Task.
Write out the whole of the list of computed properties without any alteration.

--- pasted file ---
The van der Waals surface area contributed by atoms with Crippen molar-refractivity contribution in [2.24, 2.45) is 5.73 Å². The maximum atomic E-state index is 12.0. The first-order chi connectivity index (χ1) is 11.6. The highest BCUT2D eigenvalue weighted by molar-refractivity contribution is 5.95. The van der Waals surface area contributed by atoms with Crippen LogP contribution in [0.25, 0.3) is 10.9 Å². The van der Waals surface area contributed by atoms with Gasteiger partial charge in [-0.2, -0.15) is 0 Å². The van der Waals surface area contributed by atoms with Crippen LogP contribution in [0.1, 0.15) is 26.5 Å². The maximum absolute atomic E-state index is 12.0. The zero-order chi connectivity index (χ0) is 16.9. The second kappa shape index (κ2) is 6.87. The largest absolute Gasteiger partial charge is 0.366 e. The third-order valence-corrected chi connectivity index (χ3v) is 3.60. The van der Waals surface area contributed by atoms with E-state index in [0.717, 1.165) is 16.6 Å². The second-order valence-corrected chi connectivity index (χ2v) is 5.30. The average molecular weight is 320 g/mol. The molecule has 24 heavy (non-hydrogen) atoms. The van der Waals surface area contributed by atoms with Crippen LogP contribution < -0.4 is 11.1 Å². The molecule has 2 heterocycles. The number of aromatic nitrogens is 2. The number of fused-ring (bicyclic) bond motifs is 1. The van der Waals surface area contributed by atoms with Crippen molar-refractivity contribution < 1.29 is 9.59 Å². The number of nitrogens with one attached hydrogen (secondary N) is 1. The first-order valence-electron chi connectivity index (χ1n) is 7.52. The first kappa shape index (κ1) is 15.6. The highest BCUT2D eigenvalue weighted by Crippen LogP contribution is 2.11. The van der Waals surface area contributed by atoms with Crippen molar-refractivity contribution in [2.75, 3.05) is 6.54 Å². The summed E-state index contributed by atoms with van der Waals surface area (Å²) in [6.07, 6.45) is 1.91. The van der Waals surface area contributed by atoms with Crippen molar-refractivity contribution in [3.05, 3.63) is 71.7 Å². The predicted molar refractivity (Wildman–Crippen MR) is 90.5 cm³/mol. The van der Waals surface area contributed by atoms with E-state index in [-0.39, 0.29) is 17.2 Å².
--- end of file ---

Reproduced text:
The van der Waals surface area contributed by atoms with Crippen molar-refractivity contribution in [2.24, 2.45) is 5.73 Å². The maximum atomic E-state index is 12.0. The first-order chi connectivity index (χ1) is 11.6. The highest BCUT2D eigenvalue weighted by molar-refractivity contribution is 5.95. The van der Waals surface area contributed by atoms with Crippen LogP contribution in [0.25, 0.3) is 10.9 Å². The van der Waals surface area contributed by atoms with Gasteiger partial charge in [-0.2, -0.15) is 0 Å². The van der Waals surface area contributed by atoms with Crippen LogP contribution in [0.1, 0.15) is 26.5 Å². The maximum absolute atomic E-state index is 12.0. The zero-order chi connectivity index (χ0) is 16.9. The second kappa shape index (κ2) is 6.87. The largest absolute Gasteiger partial charge is 0.366 e. The third-order valence-corrected chi connectivity index (χ3v) is 3.60. The van der Waals surface area contributed by atoms with E-state index in [0.717, 1.165) is 16.6 Å². The second-order valence-corrected chi connectivity index (χ2v) is 5.30. The average molecular weight is 320 g/mol. The molecule has 24 heavy (non-hydrogen) atoms. The van der Waals surface area contributed by atoms with Crippen LogP contribution < -0.4 is 11.1 Å². The molecule has 2 heterocycles. The number of aromatic nitrogens is 2. The number of fused-ring (bicyclic) bond motifs is 1. The van der Waals surface area contributed by atoms with Crippen molar-refractivity contribution < 1.29 is 9.59 Å². The number of nitrogens with one attached hydrogen (secondary N) is 1. The first-order valence-electron chi connectivity index (χ1n) is 7.52. The first kappa shape index (κ1) is 15.6. The highest BCUT2D eigenvalue weighted by Crippen LogP contribution is 2.11. The van der Waals surface area contributed by atoms with Crippen molar-refractivity contribution in [2.75, 3.05) is 6.54 Å². The summed E-state index contributed by atoms with van der Waals surface area (Å²) in [6.07, 6.45) is 1.91. The van der Waals surface area contributed by atoms with Crippen molar-refractivity contribution in [3.05, 3.63) is 71.7 Å². The predicted molar refractivity (Wildman–Crippen MR) is 90.5 cm³/mol. The van der Waals surface area contributed by atoms with E-state index in [-0.39, 0.29) is 17.2 Å².